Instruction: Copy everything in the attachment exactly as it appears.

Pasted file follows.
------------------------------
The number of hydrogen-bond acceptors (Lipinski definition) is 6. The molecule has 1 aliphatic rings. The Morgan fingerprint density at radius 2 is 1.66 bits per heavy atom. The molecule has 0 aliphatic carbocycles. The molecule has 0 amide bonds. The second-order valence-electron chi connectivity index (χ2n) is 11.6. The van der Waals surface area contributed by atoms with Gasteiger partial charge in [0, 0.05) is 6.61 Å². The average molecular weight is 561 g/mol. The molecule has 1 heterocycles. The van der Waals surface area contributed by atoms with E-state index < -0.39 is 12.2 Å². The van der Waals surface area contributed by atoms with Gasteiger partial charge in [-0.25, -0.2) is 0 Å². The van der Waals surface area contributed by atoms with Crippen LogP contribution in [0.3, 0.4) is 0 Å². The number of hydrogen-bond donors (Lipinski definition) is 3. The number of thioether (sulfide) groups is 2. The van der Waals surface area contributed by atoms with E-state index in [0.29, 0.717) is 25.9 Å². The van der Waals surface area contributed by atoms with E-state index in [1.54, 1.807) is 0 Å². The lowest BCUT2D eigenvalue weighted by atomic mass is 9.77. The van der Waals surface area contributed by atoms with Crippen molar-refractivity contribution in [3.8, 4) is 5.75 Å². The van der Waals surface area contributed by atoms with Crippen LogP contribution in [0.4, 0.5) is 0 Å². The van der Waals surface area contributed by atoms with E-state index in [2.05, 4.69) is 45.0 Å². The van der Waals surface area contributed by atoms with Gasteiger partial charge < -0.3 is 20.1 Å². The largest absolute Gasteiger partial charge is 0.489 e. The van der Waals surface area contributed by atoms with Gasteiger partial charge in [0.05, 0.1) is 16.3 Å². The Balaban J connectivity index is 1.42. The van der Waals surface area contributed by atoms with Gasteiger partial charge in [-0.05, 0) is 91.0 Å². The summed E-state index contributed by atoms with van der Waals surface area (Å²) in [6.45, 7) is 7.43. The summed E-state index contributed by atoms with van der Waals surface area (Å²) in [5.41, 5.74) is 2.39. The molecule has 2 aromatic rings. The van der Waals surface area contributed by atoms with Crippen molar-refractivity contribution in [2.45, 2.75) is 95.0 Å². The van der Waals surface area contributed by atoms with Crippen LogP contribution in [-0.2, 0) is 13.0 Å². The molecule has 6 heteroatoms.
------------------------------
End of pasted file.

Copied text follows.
The number of hydrogen-bond acceptors (Lipinski definition) is 6. The molecule has 1 aliphatic rings. The Morgan fingerprint density at radius 2 is 1.66 bits per heavy atom. The molecule has 0 aliphatic carbocycles. The molecule has 0 amide bonds. The second-order valence-electron chi connectivity index (χ2n) is 11.6. The van der Waals surface area contributed by atoms with Gasteiger partial charge in [0, 0.05) is 6.61 Å². The average molecular weight is 561 g/mol. The molecule has 1 heterocycles. The van der Waals surface area contributed by atoms with E-state index < -0.39 is 12.2 Å². The van der Waals surface area contributed by atoms with Gasteiger partial charge in [-0.25, -0.2) is 0 Å². The van der Waals surface area contributed by atoms with Crippen LogP contribution in [0.3, 0.4) is 0 Å². The number of hydrogen-bond donors (Lipinski definition) is 3. The number of thioether (sulfide) groups is 2. The van der Waals surface area contributed by atoms with E-state index in [0.29, 0.717) is 25.9 Å². The van der Waals surface area contributed by atoms with E-state index in [1.54, 1.807) is 0 Å². The lowest BCUT2D eigenvalue weighted by atomic mass is 9.77. The van der Waals surface area contributed by atoms with Crippen molar-refractivity contribution in [3.8, 4) is 5.75 Å². The van der Waals surface area contributed by atoms with Crippen LogP contribution in [0.4, 0.5) is 0 Å². The van der Waals surface area contributed by atoms with E-state index in [2.05, 4.69) is 45.0 Å². The van der Waals surface area contributed by atoms with Gasteiger partial charge < -0.3 is 20.1 Å². The largest absolute Gasteiger partial charge is 0.489 e. The van der Waals surface area contributed by atoms with Gasteiger partial charge in [0.05, 0.1) is 16.3 Å². The Balaban J connectivity index is 1.42. The van der Waals surface area contributed by atoms with Gasteiger partial charge in [-0.05, 0) is 91.0 Å². The summed E-state index contributed by atoms with van der Waals surface area (Å²) in [6.45, 7) is 7.43. The summed E-state index contributed by atoms with van der Waals surface area (Å²) in [5.41, 5.74) is 2.39. The molecule has 2 aromatic rings. The van der Waals surface area contributed by atoms with Crippen molar-refractivity contribution in [2.45, 2.75) is 95.0 Å². The van der Waals surface area contributed by atoms with Crippen LogP contribution in [-0.2, 0) is 13.0 Å². The molecule has 6 heteroatoms.